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Haydn Sonatas: Galanterien to Sturm und Drang/Ulrika Davidsson
Haydn Sonatas - Ulrika Davidsson

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Program and Notes
Haydn Sonatas: Galanterien to Sturm und Drang
Ulrika Davidsson, clavichord and fortepiano
One of Sweden's leading keyboard artists, Ulrika Davidsson, gives fresh readings of these Haydn sonatas on clavichord and fortepiano.

on Clavichord:

Sonata in D Major, Hoboken XVI:14
Allegro moderato
Finale. Presto

Sonata in B flat Major, Hoboken XVI:2

On Fortepiano:

Sonata in E flat Major, Hoboken XVI:28
   Allegro moderato
Finale. Presto

Sonata in G Minor, Hoboken XVI:44


Sonata in F Major, Hoboken XVI:23
Finale. Presto

Sonata in E flat Major, Hoboken XVI:52
Finale. Presto

TOTAL TIME:                     77:41

Program Notes


From Galanterien to Sturm und Drang

Franz Joseph Haydn’s large body of solo sonatas exceeds 60 in number, though some are lost, and the dates of their creation span more than 40 years. The earliest were written in his youth, in the early 1750s in Vienna, and the last were written in the span from 1791through 1795 during Haydn’s forays to London. There is great diversity in the material, technically and stylistically as well as musically, and they are recognized for their ingenuity and individuality. Every piece has its own set of figurations and its own motives and keyboard textures. Haydn seems to have had an endlessly flowing source of imagination and creativity when it came to exploring a variety of musical ideas. Regardless of the relative complexity of the pieces, Haydn managed to create music which entices the Kenner, or connoisseur, as well as it pleases the Liebhaber (amateur), and that incorporates the characteristic features of many styles, from the galant style, the Empfindsamkeit (the “sensitive style” of the late Baroque), and the Sturm und Drang (an emotional style full of “storm and stress”).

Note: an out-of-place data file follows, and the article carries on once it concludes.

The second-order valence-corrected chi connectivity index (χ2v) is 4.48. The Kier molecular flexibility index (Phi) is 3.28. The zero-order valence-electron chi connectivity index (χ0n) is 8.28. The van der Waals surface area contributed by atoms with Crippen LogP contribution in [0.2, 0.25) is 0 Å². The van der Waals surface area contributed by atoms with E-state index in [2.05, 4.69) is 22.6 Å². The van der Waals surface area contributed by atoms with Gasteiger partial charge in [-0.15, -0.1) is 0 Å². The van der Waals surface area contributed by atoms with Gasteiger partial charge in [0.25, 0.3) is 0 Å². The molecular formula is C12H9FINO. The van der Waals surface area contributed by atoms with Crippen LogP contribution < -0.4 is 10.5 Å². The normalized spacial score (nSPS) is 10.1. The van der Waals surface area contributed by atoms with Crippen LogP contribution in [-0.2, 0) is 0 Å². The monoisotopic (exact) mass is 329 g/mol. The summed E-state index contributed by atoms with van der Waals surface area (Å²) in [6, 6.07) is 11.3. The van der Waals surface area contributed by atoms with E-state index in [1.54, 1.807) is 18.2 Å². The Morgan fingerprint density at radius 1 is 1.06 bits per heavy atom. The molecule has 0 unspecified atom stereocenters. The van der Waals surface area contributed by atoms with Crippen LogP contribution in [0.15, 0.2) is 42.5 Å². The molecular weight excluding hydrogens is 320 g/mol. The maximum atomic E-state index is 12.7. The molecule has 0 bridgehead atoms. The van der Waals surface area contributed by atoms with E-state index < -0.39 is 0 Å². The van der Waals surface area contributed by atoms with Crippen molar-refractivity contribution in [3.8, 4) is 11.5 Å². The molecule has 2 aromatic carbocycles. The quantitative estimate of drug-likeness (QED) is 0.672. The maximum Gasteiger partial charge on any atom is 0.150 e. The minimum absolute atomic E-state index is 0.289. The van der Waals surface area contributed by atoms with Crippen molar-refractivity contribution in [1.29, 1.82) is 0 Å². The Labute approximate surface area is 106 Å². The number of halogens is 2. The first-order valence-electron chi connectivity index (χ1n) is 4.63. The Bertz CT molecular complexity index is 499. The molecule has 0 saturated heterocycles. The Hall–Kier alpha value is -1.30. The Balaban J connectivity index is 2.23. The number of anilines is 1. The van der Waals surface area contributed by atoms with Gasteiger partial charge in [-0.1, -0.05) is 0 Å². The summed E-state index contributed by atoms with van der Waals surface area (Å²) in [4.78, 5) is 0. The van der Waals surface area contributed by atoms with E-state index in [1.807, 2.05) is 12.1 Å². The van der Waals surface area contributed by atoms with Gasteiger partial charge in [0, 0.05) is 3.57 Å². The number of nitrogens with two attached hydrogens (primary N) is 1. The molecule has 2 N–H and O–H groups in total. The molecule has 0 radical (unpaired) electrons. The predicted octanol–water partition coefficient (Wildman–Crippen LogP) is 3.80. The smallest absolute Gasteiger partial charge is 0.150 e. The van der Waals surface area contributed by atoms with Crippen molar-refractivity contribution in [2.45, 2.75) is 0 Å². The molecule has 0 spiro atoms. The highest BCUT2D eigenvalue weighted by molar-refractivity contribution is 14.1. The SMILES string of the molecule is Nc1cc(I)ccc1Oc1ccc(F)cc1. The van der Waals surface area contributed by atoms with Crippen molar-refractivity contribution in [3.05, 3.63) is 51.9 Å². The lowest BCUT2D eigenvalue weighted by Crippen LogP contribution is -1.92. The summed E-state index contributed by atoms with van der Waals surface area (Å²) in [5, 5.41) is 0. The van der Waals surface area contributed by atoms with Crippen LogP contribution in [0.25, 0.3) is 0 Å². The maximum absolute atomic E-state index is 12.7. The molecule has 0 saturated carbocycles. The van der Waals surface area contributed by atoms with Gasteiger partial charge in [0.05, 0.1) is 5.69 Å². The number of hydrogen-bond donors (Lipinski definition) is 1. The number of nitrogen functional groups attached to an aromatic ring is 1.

In the Baroque era, most pieces or movements of a larger work contained one single basic character, or Affekt. With the emergence of the galant style in the 1730s, rhetorical concepts still informed musical practice, but the music now expressed constantly changing moods and Affekts. Rather than general emotional states, such as joy, sadness, love, etc., the subjective and changing feelings of an individual (the composer) or of a programmatic idea were expressed. Contrast and variety became the norm. From the galant style, a more intensely expressive style emerged, the so-called Empfindsamer Stil (“highly sensitive style”). It could be expressed by frequent dynamic changes, large leaps, dissonant harmonies, and unexpected rests. Musical characteristics of this kind are well suited to express constantly changing and subjective moods. The foremost advocate for this style was C. P. E. Bach, and according to him, the instrument most suited to express these innermost feelings was the clavichord. (Haydn most likely owned a copy of Bach’s treatise Versuch über die Wahre Art das Clavier zu spielen.) He was also acquainted with some of C. P. E. Bach’s sonatas.